There's an idea behind remaking old movies that weren't that great in the first place: Instead of screwing up a classic, make a better version of a failed film. Witness, for example, Steven Soderbergh's smarter, snappier Rat Pack-less retread of "Ocean's Eleven," which got several times the cinematic mileage of its predecessor.
But this concept seems to be lost on flash-bang action director John McTiernan, whose vacuous, pure-noise-and-atmosphere update of 1975's "Rollerball" -- a cautionary, futuristic parable of extreme sports bloodlust -- is so devoid of substance it almost defies description.
Rollerball is a ferocious team sport -- part roller derby, part motocross, part World Wrestling Federation -- played in fictionalized and extremely corrupt Central Asian nations. The sport's biggest star is virtuous pall-American import Jonathan Cross (Chris Klein), who has just discovered the league owners are rigging the games for more violence because spilt blood spells ratings for their TV networks.
Continue reading: Rollerball Review
Beneath the uncanny, inevitable and seemingly shrewd facade of the movie-biz farce "Simone" -- about a computer-generated actress taking Hollywood by storm because nobody knows she's not real -- lies a plot cobbled together from largely flat and uncreative moments.
The brainchild of inventive and otherworldly writer-director Andrew Niccol ("Gattaca," "The Truman Show" screenplay), who plucked the picture's concept out of the film industry's paranoid collective subconscious, "Simone" stars Al Pacino as Viktor Taransky, a washed-up and somewhat neurotic director whose last chance at making a big studio film has just walked off the set along with his petulant leading lady (Winona Ryder in a cameo).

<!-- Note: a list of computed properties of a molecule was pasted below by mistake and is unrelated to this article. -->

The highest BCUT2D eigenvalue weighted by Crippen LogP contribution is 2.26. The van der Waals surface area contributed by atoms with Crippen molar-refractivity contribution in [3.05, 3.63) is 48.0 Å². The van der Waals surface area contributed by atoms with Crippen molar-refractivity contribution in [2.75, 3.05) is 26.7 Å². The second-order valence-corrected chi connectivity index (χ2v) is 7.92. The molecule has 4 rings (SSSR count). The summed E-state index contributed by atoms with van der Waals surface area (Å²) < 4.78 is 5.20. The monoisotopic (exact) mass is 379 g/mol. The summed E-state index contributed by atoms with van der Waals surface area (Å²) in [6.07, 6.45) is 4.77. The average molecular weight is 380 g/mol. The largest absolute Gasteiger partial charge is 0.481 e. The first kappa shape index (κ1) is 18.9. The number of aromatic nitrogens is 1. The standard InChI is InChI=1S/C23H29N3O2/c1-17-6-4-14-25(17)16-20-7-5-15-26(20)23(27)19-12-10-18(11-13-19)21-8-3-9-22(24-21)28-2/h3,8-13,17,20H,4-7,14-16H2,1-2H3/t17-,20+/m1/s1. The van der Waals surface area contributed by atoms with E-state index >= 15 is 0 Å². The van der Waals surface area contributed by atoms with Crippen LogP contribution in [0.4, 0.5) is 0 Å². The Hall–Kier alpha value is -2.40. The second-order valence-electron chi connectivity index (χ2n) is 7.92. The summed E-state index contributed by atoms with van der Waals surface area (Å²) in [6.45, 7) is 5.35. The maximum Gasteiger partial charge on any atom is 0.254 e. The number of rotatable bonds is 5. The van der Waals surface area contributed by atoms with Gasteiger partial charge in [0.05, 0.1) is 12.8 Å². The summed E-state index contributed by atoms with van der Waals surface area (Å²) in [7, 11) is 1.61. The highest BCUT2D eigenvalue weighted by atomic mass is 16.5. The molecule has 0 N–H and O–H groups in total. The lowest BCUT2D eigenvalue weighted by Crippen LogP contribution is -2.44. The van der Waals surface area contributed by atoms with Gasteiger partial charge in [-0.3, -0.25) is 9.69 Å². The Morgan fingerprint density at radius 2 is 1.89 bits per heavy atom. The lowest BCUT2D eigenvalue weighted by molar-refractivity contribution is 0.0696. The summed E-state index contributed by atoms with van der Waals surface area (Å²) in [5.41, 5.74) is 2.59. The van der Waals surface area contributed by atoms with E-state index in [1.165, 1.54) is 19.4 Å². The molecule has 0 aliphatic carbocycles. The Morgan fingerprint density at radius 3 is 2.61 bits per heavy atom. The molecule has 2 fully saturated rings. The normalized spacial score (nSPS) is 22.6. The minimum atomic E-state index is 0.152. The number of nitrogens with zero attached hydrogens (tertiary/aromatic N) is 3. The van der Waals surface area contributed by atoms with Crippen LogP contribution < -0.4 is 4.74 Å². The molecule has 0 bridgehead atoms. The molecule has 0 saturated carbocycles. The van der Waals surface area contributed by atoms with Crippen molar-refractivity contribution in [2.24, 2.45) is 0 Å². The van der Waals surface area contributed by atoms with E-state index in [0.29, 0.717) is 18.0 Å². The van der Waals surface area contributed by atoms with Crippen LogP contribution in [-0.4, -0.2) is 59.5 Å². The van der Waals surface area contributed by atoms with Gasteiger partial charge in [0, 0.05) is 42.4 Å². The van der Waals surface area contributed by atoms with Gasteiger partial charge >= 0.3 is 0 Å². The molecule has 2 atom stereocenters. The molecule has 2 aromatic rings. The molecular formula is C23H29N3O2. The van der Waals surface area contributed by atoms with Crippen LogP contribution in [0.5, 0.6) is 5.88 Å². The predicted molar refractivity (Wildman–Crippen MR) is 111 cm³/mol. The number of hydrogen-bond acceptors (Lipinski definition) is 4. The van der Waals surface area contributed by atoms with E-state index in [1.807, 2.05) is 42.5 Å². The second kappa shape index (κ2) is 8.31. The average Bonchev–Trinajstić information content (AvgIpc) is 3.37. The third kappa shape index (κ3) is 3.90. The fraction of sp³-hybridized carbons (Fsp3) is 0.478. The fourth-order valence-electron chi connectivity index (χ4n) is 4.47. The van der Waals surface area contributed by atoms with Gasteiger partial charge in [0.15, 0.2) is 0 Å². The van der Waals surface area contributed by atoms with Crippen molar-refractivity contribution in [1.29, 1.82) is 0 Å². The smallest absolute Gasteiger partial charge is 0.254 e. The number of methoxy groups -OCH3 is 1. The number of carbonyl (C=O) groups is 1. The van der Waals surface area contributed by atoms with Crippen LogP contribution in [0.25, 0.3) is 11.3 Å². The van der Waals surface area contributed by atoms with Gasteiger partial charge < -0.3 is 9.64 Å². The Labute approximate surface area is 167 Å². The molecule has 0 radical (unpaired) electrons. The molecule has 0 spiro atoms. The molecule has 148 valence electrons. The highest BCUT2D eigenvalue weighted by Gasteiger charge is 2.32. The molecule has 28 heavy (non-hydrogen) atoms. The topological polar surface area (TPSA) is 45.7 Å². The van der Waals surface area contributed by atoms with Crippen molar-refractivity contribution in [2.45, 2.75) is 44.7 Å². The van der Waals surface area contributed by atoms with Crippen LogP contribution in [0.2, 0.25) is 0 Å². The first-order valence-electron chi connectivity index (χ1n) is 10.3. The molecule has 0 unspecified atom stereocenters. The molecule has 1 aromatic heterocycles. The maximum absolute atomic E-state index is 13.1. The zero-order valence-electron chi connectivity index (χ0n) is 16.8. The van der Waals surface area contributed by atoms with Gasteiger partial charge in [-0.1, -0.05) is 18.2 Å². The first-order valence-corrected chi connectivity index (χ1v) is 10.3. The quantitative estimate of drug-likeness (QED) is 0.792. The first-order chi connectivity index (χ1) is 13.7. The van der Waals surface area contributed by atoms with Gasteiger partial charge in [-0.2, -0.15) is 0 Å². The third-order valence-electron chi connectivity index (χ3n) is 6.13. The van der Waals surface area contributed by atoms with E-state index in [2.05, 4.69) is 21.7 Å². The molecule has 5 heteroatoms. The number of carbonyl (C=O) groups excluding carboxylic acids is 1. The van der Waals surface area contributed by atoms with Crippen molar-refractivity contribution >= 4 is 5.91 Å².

But just as he envisions his career going off a cliff, a dying wacko computer genius and Taransky fan (Elias Koteas) brings the director a computer hard drive containing the culmination of his life's work: a program that creates a near-perfect, completely malleable, realistic simulation of beautiful girl. Called Simone (a contraction of Simulation One), in the confines of a computer she can walk, talk, flirt and cry with a single keystroke. She has a database of famous actresses' best performances to draw from for mannerisms and moods. She's utterly at Taransky's control and, of course, her fabricated "performances" can be digitally inserted into any scene of his movie, any way he chooses.
Continue reading: S1m0ne Review
Date of birth
6th November, 1972